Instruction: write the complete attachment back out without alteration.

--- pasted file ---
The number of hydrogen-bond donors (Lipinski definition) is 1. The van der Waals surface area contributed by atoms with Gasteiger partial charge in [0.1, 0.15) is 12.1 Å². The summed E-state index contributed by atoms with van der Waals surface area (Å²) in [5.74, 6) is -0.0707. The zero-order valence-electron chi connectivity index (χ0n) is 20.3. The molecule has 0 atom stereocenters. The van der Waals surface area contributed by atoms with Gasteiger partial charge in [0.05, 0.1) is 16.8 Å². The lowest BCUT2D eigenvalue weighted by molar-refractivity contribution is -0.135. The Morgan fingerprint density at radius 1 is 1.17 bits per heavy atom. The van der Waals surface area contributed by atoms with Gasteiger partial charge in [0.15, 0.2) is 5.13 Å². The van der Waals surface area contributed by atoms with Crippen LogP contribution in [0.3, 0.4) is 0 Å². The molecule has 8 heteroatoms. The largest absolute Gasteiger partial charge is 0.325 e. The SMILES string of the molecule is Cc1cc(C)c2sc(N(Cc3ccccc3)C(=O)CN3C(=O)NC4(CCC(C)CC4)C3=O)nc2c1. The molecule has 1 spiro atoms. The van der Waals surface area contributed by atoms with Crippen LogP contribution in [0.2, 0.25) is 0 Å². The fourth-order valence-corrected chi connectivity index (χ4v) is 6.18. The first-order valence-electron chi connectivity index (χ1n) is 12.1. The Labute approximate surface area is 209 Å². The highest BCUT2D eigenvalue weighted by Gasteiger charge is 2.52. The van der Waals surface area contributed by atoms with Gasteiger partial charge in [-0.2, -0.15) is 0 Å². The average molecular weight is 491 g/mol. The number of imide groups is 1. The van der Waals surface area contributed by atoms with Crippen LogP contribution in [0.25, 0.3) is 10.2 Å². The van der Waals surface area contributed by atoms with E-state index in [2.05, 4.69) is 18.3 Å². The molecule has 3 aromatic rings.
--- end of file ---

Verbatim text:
The number of hydrogen-bond donors (Lipinski definition) is 1. The van der Waals surface area contributed by atoms with Gasteiger partial charge in [0.1, 0.15) is 12.1 Å². The summed E-state index contributed by atoms with van der Waals surface area (Å²) in [5.74, 6) is -0.0707. The zero-order valence-electron chi connectivity index (χ0n) is 20.3. The molecule has 0 atom stereocenters. The van der Waals surface area contributed by atoms with Gasteiger partial charge in [0.05, 0.1) is 16.8 Å². The lowest BCUT2D eigenvalue weighted by molar-refractivity contribution is -0.135. The Morgan fingerprint density at radius 1 is 1.17 bits per heavy atom. The van der Waals surface area contributed by atoms with Gasteiger partial charge in [0.15, 0.2) is 5.13 Å². The van der Waals surface area contributed by atoms with Crippen LogP contribution in [0.3, 0.4) is 0 Å². The molecule has 8 heteroatoms. The largest absolute Gasteiger partial charge is 0.325 e. The SMILES string of the molecule is Cc1cc(C)c2sc(N(Cc3ccccc3)C(=O)CN3C(=O)NC4(CCC(C)CC4)C3=O)nc2c1. The molecule has 1 spiro atoms. The van der Waals surface area contributed by atoms with Crippen LogP contribution in [0.2, 0.25) is 0 Å². The fourth-order valence-corrected chi connectivity index (χ4v) is 6.18. The first-order valence-electron chi connectivity index (χ1n) is 12.1. The Labute approximate surface area is 209 Å². The highest BCUT2D eigenvalue weighted by Gasteiger charge is 2.52. The van der Waals surface area contributed by atoms with Gasteiger partial charge in [-0.2, -0.15) is 0 Å². The average molecular weight is 491 g/mol. The number of imide groups is 1. The van der Waals surface area contributed by atoms with Crippen LogP contribution in [0.25, 0.3) is 10.2 Å². The van der Waals surface area contributed by atoms with E-state index in [2.05, 4.69) is 18.3 Å². The molecule has 3 aromatic rings.